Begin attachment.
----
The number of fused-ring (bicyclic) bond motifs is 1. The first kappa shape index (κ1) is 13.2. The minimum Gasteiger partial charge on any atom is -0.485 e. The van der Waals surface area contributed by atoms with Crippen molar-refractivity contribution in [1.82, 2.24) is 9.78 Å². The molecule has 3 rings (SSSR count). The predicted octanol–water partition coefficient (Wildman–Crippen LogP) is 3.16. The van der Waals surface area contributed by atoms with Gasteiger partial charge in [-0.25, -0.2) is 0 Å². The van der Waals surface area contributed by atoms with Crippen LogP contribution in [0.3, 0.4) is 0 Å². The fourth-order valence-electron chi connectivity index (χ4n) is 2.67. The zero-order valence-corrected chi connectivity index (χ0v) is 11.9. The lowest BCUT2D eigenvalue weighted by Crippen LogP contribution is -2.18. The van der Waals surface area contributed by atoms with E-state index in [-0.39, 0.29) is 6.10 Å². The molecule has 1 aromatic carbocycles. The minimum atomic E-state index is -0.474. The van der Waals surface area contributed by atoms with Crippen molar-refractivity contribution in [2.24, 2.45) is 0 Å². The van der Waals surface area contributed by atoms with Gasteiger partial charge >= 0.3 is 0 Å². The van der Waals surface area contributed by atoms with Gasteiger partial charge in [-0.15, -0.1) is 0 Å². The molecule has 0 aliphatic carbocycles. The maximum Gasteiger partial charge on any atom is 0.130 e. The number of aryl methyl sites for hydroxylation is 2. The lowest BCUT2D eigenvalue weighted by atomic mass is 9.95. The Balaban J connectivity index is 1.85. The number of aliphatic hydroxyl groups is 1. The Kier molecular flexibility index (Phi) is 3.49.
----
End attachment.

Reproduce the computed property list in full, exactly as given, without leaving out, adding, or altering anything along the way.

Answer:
The number of fused-ring (bicyclic) bond motifs is 1. The first kappa shape index (κ1) is 13.2. The minimum Gasteiger partial charge on any atom is -0.485 e. The van der Waals surface area contributed by atoms with Crippen molar-refractivity contribution in [1.82, 2.24) is 9.78 Å². The molecule has 3 rings (SSSR count). The predicted octanol–water partition coefficient (Wildman–Crippen LogP) is 3.16. The van der Waals surface area contributed by atoms with Gasteiger partial charge in [-0.25, -0.2) is 0 Å². The van der Waals surface area contributed by atoms with Crippen LogP contribution in [0.3, 0.4) is 0 Å². The fourth-order valence-electron chi connectivity index (χ4n) is 2.67. The zero-order valence-corrected chi connectivity index (χ0v) is 11.9. The lowest BCUT2D eigenvalue weighted by Crippen LogP contribution is -2.18. The van der Waals surface area contributed by atoms with E-state index in [-0.39, 0.29) is 6.10 Å². The molecule has 1 aromatic carbocycles. The minimum atomic E-state index is -0.474. The van der Waals surface area contributed by atoms with Crippen molar-refractivity contribution in [2.24, 2.45) is 0 Å². The van der Waals surface area contributed by atoms with Gasteiger partial charge >= 0.3 is 0 Å². The van der Waals surface area contributed by atoms with Gasteiger partial charge in [-0.15, -0.1) is 0 Å². The molecule has 0 aliphatic carbocycles. The maximum Gasteiger partial charge on any atom is 0.130 e. The number of aryl methyl sites for hydroxylation is 2. The lowest BCUT2D eigenvalue weighted by atomic mass is 9.95. The Balaban J connectivity index is 1.85. The number of aliphatic hydroxyl groups is 1. The Kier molecular flexibility index (Phi) is 3.49.